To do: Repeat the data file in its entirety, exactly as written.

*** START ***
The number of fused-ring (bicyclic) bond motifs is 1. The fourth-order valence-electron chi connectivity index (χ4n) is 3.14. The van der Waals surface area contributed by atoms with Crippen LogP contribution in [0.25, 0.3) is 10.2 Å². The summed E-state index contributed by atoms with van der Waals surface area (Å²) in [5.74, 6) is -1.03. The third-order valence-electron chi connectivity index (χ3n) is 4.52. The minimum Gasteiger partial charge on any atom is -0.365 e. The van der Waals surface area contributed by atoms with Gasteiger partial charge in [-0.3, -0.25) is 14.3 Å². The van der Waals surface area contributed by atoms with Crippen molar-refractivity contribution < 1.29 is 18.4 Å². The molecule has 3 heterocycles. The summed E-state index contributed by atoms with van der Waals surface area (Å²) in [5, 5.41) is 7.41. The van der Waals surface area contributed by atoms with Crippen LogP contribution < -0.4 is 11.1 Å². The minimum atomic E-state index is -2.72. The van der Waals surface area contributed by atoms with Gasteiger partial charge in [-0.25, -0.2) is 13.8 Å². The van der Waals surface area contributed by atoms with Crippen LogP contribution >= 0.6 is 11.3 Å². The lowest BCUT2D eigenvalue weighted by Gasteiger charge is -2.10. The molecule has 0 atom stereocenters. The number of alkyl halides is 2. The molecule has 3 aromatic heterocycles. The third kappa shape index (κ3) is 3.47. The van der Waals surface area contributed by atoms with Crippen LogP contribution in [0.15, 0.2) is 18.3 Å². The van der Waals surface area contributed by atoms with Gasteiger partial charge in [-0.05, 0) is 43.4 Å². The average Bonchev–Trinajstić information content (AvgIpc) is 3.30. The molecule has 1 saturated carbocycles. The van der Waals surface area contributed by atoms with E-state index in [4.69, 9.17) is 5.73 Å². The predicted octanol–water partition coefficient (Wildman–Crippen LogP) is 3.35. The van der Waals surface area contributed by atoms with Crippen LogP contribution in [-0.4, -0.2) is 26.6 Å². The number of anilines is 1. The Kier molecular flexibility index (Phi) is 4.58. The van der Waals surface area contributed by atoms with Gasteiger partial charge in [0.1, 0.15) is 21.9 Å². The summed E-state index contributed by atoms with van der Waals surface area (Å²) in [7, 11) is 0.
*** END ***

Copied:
The number of fused-ring (bicyclic) bond motifs is 1. The fourth-order valence-electron chi connectivity index (χ4n) is 3.14. The van der Waals surface area contributed by atoms with Crippen LogP contribution in [0.25, 0.3) is 10.2 Å². The summed E-state index contributed by atoms with van der Waals surface area (Å²) in [5.74, 6) is -1.03. The third-order valence-electron chi connectivity index (χ3n) is 4.52. The minimum Gasteiger partial charge on any atom is -0.365 e. The van der Waals surface area contributed by atoms with Gasteiger partial charge in [-0.3, -0.25) is 14.3 Å². The van der Waals surface area contributed by atoms with Crippen molar-refractivity contribution < 1.29 is 18.4 Å². The molecule has 3 heterocycles. The summed E-state index contributed by atoms with van der Waals surface area (Å²) in [5, 5.41) is 7.41. The van der Waals surface area contributed by atoms with Crippen LogP contribution < -0.4 is 11.1 Å². The minimum atomic E-state index is -2.72. The van der Waals surface area contributed by atoms with Gasteiger partial charge in [-0.25, -0.2) is 13.8 Å². The van der Waals surface area contributed by atoms with Crippen LogP contribution >= 0.6 is 11.3 Å². The lowest BCUT2D eigenvalue weighted by Gasteiger charge is -2.10. The molecule has 0 atom stereocenters. The number of alkyl halides is 2. The molecule has 3 aromatic heterocycles. The third kappa shape index (κ3) is 3.47. The van der Waals surface area contributed by atoms with Crippen LogP contribution in [0.15, 0.2) is 18.3 Å². The van der Waals surface area contributed by atoms with Gasteiger partial charge in [-0.05, 0) is 43.4 Å². The average Bonchev–Trinajstić information content (AvgIpc) is 3.30. The molecule has 1 saturated carbocycles. The van der Waals surface area contributed by atoms with E-state index in [4.69, 9.17) is 5.73 Å². The predicted octanol–water partition coefficient (Wildman–Crippen LogP) is 3.35. The van der Waals surface area contributed by atoms with Crippen LogP contribution in [-0.4, -0.2) is 26.6 Å². The number of anilines is 1. The Kier molecular flexibility index (Phi) is 4.58. The van der Waals surface area contributed by atoms with Gasteiger partial charge in [0.1, 0.15) is 21.9 Å². The summed E-state index contributed by atoms with van der Waals surface area (Å²) in [7, 11) is 0.